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What Type of Golf Shafts Are Right for You?

by Michael Joseph
    Although steel and graphite are two primary choices, you'll also want to consider length, weight, stiffness and your abilities.

    Although steel and graphite are two primary choices, you'll also want to consider length, weight, stiffness and your abilities.

    Thomas Northcut/Photodisc/Getty Images

    Choosing the proper golf shaft for your swing is essential to reaching your potential on the golf course. The major golf club manufacturers offer a variety of shaft options for use with their clubs. Some shafts carry an additional charge. Before you decide which shaft you need, understand how to read shaft specifications and how they relate to the golf swing.

    Material

    The first decision you need to make regarding shaft selection is whether to use steel or graphite. The two main differences are weight and vibration feedback. Steel shafts are heavier and provide the golfer with more vibrational feedback on mishit shots. Graphite shafts are lighter, encouraging a faster club head speed. Graphite shafts also dampen the vibrational feedback on mishit shots, which can sting your hands.

    Flex

    Flex refers to the amount of bowing the shaft does on the downswing. The most common flex choices are ladies, light, regular and stiff. The flex you need is determined by your swing speed. You should not try to swing faster or slower to try and fit your swing into a club. Here are the shaft flexes corresponding with swing speeds (using 5-iron). Under 70 mph = ladies flex, 70 to 80 mph = light flex, 80 to 90 mph = regular flex, 90 to 100 mph = stiff, 100+ mph = extra stiff.

    Length

    A golfer's height is not the only factor used to determine what length shaft to use. Longer shafts can produce extra distance because you will have a longer swing arc and more club head speed. Shorter shafts are easier to control and yield more accurate shots. Ultimately, the golfer should choose the longest shaft length he can while still being able to control shots. This will give the golfer the best combination of distance and control.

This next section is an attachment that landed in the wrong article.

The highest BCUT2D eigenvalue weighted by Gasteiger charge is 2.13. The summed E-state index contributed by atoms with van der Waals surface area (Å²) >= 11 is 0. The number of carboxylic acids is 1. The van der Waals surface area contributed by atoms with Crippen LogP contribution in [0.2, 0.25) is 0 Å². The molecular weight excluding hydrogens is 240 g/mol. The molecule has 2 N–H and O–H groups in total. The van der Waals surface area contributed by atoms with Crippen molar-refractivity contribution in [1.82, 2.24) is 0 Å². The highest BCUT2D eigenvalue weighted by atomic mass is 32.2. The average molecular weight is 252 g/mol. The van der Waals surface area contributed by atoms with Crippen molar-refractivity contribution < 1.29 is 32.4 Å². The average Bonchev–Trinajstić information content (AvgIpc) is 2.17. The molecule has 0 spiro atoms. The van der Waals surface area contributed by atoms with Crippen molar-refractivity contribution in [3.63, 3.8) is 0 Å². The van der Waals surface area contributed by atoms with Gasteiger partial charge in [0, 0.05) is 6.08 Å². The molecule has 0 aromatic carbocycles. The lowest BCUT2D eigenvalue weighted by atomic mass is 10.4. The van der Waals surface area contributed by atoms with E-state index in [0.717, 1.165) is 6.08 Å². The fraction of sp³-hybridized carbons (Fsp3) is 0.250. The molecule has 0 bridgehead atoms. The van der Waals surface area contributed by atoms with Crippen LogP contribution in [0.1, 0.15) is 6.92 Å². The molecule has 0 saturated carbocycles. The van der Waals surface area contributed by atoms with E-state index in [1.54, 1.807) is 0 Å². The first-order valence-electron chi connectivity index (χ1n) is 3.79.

Kick Point or Bend Point

    Kick point is the area of the shaft that bows the most during the downswing and through impact. A low kick point bows near the head of the club, producing a higher ball flight. It is better for slower swing speeds. A mid kick point bows in the middle of the shaft and will have a medium-high trajectory. A high kick point bows near the grip end of the shaft and produces a low trajectory. You need a fast swing speed to play a shaft with a high kick point.

    Weight

    Shaft weight is mostly a individual preference based on feel. Using lightweight shafts will result in faster swing speeds and possibly more distance. Be aware that lighter shafts make it harder to feel the club's position throughout the swing, which could lead to less control. Heavier shafts are easier to keep on plane during the swing and help promote good tempo. Heavy shafts tend to produce lower-trajectory shots.

    Torque

    Torque is amount the tip of the shaft twists during the swing. This twisting effects the way the club face impacts the ball. High-torque shafts could help golfers with slower club head speeds and golfers who slice the ball. Low-torque shafts are good for low-handicap golfers with fast club head speeds, improving accuracy.

    About the Author

    Michael Joseph is a golf industry professional in New Jersey. He has worked as a golf professional, instructor, and clubmaker. Joseph's education includes a degree in golf operations management and a certification in club-fitting from The Golf Academy of America (formally the San Diego Golf Academy). Joseph shares his golf experience and knowledge with others by writing articles for Demand Media Studios and Golflink.com.

    Photo Credits

    • Thomas Northcut/Photodisc/Getty Images